As discussed above, the reflected OTDR test signals may be detected to obtain OTDR data at each of the test wavelengths. Loop gain data (e.g., representing loop gain to each amplifier in the optical path) may be extracted or derived from the OTDR data at each of the wavelengths. Gain tilt may then be estimated by obtaining the difference between either the OTDR data (e.g., before applying the linear fit) or the loop gain data derived for each amplifier.
Gain tilt may thus be advantageously used as a metric for monitoring an optical amplifier or a span in an optical path because it is derived from two independent measurements having factors in common. By obtaining the difference between the results of the measurements at the two wavelengths, measurement uncertainties arising from path features common to both measurements (e.g., Rayleigh scattering and optical loss characteristics of the fiber) may be cancelled out of the result.
One implementation of a monitoring system and method using multi-tone loading and differential COTDR is shown in FIGS. 9A and 9B. According to this embodiment, the monitoring equipment includes a COTDR transmitter 402 to transmit COTDR test signals on the outbound optical path 110 and a COTDR receiver 404 to receive and detect the reflected COTDR test signals on the inbound or return optical path 120. The COTDR signal level may be set at the COTDR transmitter 402 to give an acceptable signal-to-noise ratio (SNR) for the COTDR measurements, which may be determined by those skilled in the art. The COTDR transmitter 402 may be coupled to the outbound optical path 110, for example, using a 10:1 coupler 406. The COTDR transmitter 402 and receiver 404 may include COTDR equipment known to those skilled in the art.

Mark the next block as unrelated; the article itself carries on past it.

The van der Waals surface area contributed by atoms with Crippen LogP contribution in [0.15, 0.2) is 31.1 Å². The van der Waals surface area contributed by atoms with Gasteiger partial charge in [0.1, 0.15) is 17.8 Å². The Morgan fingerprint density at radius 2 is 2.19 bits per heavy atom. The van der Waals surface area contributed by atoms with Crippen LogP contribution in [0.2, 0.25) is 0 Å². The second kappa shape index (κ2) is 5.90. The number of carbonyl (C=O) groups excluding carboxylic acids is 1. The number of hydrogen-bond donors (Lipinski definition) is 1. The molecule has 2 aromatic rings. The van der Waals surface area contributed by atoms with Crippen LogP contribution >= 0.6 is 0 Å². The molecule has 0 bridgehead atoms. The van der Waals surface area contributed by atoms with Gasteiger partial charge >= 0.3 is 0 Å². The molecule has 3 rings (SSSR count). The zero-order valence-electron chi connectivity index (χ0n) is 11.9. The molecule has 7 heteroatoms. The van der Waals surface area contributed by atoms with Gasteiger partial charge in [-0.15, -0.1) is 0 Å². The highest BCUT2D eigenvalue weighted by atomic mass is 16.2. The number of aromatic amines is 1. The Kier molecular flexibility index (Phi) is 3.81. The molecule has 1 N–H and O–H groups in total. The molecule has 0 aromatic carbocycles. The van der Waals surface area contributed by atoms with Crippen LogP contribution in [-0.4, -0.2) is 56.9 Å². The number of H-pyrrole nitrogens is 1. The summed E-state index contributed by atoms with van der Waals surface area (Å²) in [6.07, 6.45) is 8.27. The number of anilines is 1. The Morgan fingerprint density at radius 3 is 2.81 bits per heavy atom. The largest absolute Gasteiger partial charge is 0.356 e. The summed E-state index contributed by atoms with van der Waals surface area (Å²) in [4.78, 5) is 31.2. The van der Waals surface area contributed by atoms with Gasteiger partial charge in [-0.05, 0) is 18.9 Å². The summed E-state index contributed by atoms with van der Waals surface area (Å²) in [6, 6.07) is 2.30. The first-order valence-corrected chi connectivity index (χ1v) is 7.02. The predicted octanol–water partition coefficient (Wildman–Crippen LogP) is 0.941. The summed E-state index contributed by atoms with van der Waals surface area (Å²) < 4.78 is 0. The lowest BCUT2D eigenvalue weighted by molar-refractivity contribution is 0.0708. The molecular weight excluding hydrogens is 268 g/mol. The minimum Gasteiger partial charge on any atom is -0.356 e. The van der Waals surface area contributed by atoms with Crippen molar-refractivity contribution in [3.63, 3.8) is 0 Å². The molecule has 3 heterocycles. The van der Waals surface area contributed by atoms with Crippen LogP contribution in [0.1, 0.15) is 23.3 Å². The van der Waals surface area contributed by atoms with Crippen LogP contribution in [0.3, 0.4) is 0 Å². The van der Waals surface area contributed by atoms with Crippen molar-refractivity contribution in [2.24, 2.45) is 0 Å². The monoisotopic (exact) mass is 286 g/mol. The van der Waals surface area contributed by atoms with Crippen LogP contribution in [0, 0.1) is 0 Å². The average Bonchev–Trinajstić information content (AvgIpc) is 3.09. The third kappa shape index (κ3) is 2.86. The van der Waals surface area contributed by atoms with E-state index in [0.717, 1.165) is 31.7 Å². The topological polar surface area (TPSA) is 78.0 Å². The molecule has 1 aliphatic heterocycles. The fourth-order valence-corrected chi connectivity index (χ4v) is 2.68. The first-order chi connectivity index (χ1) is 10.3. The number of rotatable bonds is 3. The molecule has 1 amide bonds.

In this illustrated embodiment, multiple lasers 412 at the loading wavelengths (λ1, λ2, . . . λ8) may be used to provide the optical loads on the outbound optical path 110 and a combiner 416 may be used to combine the wavelengths onto the optical path 110. Similar loading equipment (e.g., multiple lasers and a combiner) may be used to provide an optical load 408 at the other end of the system on the inbound path 120. According to this embodiment, there may be constant optical loading across the amplifier bandwidth for the duration of the test measurements. When this differential monitoring method is implemented using COTDR, optical loading in the inbound or return optical path 120 may be dominated by the loading tones because the loading tones are stronger than the reflected COTDR test signals on the inbound optical path 120.
Although the illustrated embodiment shows eight (8) lasers to produce loading tones with eight (8) different wavelengths, those skilled in the art will recognize that a different number of lasers may be used to produce a different number of loading tones, as mentioned above. The lasers 412 may be combined to yield approximately equal powers at the several wavelengths with a total input power that results in a total input power to the first repeater near nominal (e.g., normal input power for that EDFA design). An optical signal analyzer 320 may be used (e.g., at either end of the system) to measure the gain at each of the loading wavelengths. The outbound optical path 110 and/or the inbound optical path 120 may be connected to the optical signal analyzer 320 to allow the optical signal analyzer to monitor the input power at the several wavelengths. An attenuator 420 may be used to control the optical power of the loading tones to provide the desired input power to the first repeater.
Referring to FIG. 10, an exemplary method of processing COTDR data to determine difference data representing gain tilt is described in greater detail. The processing of COTDR data to determine difference data may be performed by one or more processors, for example, in the monitoring equipment. The COTDR receiver 404 may detect reflected COTDR test signals to obtain COTDR data (shown as COTDR traces 430, 440) at the upper edge wavelength (λupper edge) and the lower edge wavelength (λlower edge). The COTDR traces 430, 440 both correspond to at least one of the optical paths being monitored and provide data corresponding to locations in the optical paths, for example, the amplifier pairs (e.g., repeaters) and transmission spans. For example, the peaks 432, 442 in the COTDR traces 430, 440 correspond to the loop gain between amplifier pairs in each repeater and the slopes 434, 444 correspond to the attenuation in the spans between the repeaters.